NEW: Amanda Gome

With the average Australian owing $160 for every $100 they earn, something had to give…

Is this the end of the consumer boom?

amanda gome

With the confidence of many business owners at record levels, how we wish the boom mentality that has seen many businesses enjoy years of good times will last forever.

But readers, it can’t. And while we all resent a 0.25% rise, it might be the time for us to wish that the rise actually works, dampens consumer sentiment and leads to a bit of correction and a shift in attitude. Because if the correction doesn’t come now, it will come later – and it could well bite harder and deeper.

The reality is that consumers cannot keep spending at the pace they have enjoyed for the past 10 years. Consumers are now facing the highest borrowing costs for 11 years. Yet still they spend.

Christine Christian, chief executive of Dun & Bradsteet, points out that Australians owe $160 for every $100 they earn. We also know that 600,000 small businesses with revenue of less than $2 million owe the tax office $6.4 billion.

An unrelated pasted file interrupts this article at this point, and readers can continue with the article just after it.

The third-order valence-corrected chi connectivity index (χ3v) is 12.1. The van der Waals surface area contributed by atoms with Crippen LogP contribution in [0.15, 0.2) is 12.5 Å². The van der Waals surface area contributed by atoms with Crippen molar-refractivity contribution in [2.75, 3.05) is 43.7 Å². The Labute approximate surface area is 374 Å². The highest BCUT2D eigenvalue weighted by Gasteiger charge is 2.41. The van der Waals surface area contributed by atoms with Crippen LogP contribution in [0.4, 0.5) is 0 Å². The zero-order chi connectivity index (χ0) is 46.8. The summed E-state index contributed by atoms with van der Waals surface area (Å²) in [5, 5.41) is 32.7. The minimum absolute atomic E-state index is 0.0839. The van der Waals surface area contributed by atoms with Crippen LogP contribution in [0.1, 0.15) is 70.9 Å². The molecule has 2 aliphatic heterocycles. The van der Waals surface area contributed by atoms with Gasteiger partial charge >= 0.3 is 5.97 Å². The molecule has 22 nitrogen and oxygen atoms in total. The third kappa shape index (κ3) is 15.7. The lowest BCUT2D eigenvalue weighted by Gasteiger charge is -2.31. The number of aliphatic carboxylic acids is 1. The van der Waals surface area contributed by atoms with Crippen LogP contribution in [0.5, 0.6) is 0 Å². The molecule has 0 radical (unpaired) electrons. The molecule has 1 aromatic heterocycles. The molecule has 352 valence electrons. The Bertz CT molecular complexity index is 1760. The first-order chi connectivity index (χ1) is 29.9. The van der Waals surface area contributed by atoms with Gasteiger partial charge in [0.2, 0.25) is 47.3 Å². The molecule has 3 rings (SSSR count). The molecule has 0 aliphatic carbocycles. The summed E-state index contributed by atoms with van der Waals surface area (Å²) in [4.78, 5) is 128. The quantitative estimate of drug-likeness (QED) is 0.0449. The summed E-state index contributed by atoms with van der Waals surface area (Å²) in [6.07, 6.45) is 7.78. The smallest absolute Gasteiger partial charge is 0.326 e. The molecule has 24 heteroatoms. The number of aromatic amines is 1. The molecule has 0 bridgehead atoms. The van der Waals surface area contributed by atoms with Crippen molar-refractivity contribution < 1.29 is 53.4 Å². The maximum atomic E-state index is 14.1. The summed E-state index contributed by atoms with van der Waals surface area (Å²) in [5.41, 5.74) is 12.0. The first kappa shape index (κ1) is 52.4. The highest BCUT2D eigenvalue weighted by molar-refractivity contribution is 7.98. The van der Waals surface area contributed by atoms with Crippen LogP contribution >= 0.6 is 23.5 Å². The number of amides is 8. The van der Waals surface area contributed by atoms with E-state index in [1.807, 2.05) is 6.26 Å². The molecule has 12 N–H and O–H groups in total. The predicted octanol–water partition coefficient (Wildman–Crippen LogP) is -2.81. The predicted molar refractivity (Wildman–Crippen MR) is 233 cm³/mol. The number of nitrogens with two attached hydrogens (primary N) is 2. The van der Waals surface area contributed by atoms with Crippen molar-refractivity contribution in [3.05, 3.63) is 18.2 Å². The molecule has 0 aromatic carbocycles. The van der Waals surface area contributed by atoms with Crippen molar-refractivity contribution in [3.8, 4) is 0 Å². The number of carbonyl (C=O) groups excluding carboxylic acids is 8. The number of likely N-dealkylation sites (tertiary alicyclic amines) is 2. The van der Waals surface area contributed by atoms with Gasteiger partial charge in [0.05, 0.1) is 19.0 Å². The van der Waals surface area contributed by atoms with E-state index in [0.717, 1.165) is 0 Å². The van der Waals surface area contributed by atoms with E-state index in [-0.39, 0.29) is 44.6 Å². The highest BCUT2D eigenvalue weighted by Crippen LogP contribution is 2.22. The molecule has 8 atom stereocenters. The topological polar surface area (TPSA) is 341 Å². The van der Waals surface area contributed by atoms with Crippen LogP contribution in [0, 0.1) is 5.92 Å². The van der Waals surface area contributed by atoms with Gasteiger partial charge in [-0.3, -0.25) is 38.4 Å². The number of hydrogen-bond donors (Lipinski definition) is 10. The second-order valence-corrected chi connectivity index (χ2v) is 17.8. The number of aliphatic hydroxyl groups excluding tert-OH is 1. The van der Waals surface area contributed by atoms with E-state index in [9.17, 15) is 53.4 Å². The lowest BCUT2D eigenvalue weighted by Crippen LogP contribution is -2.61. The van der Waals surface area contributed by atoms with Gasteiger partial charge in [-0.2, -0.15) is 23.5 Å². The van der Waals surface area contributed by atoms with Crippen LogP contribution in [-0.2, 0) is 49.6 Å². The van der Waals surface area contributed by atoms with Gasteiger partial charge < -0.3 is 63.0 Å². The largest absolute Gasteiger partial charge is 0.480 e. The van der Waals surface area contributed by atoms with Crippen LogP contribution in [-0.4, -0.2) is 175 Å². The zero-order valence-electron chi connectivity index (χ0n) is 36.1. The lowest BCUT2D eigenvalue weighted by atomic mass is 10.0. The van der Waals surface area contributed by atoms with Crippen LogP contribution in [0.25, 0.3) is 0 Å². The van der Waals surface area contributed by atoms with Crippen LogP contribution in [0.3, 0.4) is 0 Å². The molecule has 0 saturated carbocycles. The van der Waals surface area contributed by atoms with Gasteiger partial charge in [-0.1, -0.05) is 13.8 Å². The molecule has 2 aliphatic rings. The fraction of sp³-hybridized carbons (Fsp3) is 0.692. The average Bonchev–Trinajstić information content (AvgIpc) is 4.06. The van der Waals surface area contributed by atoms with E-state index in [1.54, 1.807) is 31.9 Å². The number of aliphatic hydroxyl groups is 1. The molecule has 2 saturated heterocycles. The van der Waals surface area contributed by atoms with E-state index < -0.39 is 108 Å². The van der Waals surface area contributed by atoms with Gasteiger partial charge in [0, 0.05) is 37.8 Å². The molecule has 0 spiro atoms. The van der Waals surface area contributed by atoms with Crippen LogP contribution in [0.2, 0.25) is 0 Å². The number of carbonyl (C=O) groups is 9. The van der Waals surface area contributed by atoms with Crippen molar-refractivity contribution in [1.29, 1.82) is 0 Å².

Aggressive promotion of borrowing by some financial institutions and mortgage brokers, and the ease at which people can draw down equity on their mortgage, are partly responsible for fuelling the binge.

But Christian believes we are living in a culture of “want it? Get it now.” We have lost the capacity to delay gratification, to save, to wait for what we want.

And as we know, many small businesses have been funding their business with money owed to the tax office.

With a bit of belt tightening now, we may well be able to starve off a greater correction.

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